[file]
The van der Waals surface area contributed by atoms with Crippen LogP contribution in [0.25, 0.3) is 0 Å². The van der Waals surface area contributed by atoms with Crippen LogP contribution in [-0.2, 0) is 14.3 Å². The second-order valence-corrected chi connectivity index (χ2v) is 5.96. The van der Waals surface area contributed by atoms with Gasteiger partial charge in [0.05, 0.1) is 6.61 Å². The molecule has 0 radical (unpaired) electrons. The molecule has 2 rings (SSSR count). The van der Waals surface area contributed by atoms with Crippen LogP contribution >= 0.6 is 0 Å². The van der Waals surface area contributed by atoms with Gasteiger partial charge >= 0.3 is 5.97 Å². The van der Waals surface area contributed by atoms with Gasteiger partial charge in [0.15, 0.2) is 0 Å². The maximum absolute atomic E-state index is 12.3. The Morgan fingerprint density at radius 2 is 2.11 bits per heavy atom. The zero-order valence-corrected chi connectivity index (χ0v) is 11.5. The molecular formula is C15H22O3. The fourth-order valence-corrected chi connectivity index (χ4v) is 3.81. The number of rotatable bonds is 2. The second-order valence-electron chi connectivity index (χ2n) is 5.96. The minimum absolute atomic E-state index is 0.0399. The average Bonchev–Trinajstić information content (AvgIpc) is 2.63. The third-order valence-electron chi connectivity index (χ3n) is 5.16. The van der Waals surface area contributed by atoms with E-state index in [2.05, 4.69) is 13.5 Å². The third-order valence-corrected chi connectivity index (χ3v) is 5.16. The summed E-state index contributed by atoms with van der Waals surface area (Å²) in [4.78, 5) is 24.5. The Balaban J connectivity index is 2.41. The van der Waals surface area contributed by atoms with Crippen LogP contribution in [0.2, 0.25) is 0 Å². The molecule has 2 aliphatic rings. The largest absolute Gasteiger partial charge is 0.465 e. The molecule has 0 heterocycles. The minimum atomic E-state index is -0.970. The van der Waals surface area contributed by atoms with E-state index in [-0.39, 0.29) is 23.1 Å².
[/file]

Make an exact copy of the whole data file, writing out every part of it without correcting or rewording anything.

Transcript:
The van der Waals surface area contributed by atoms with Crippen LogP contribution in [0.25, 0.3) is 0 Å². The van der Waals surface area contributed by atoms with Crippen LogP contribution in [-0.2, 0) is 14.3 Å². The second-order valence-corrected chi connectivity index (χ2v) is 5.96. The van der Waals surface area contributed by atoms with Gasteiger partial charge in [0.05, 0.1) is 6.61 Å². The molecule has 0 radical (unpaired) electrons. The molecule has 2 rings (SSSR count). The van der Waals surface area contributed by atoms with Crippen LogP contribution >= 0.6 is 0 Å². The van der Waals surface area contributed by atoms with Gasteiger partial charge >= 0.3 is 5.97 Å². The van der Waals surface area contributed by atoms with Gasteiger partial charge in [0.15, 0.2) is 0 Å². The maximum absolute atomic E-state index is 12.3. The Morgan fingerprint density at radius 2 is 2.11 bits per heavy atom. The zero-order valence-corrected chi connectivity index (χ0v) is 11.5. The molecular formula is C15H22O3. The fourth-order valence-corrected chi connectivity index (χ4v) is 3.81. The number of rotatable bonds is 2. The second-order valence-electron chi connectivity index (χ2n) is 5.96. The minimum absolute atomic E-state index is 0.0399. The average Bonchev–Trinajstić information content (AvgIpc) is 2.63. The third-order valence-electron chi connectivity index (χ3n) is 5.16. The van der Waals surface area contributed by atoms with E-state index in [2.05, 4.69) is 13.5 Å². The third-order valence-corrected chi connectivity index (χ3v) is 5.16. The summed E-state index contributed by atoms with van der Waals surface area (Å²) in [4.78, 5) is 24.5. The Balaban J connectivity index is 2.41. The van der Waals surface area contributed by atoms with Crippen LogP contribution in [0.2, 0.25) is 0 Å². The molecule has 2 aliphatic rings. The largest absolute Gasteiger partial charge is 0.465 e. The molecule has 0 heterocycles. The minimum atomic E-state index is -0.970. The van der Waals surface area contributed by atoms with E-state index in [-0.39, 0.29) is 23.1 Å².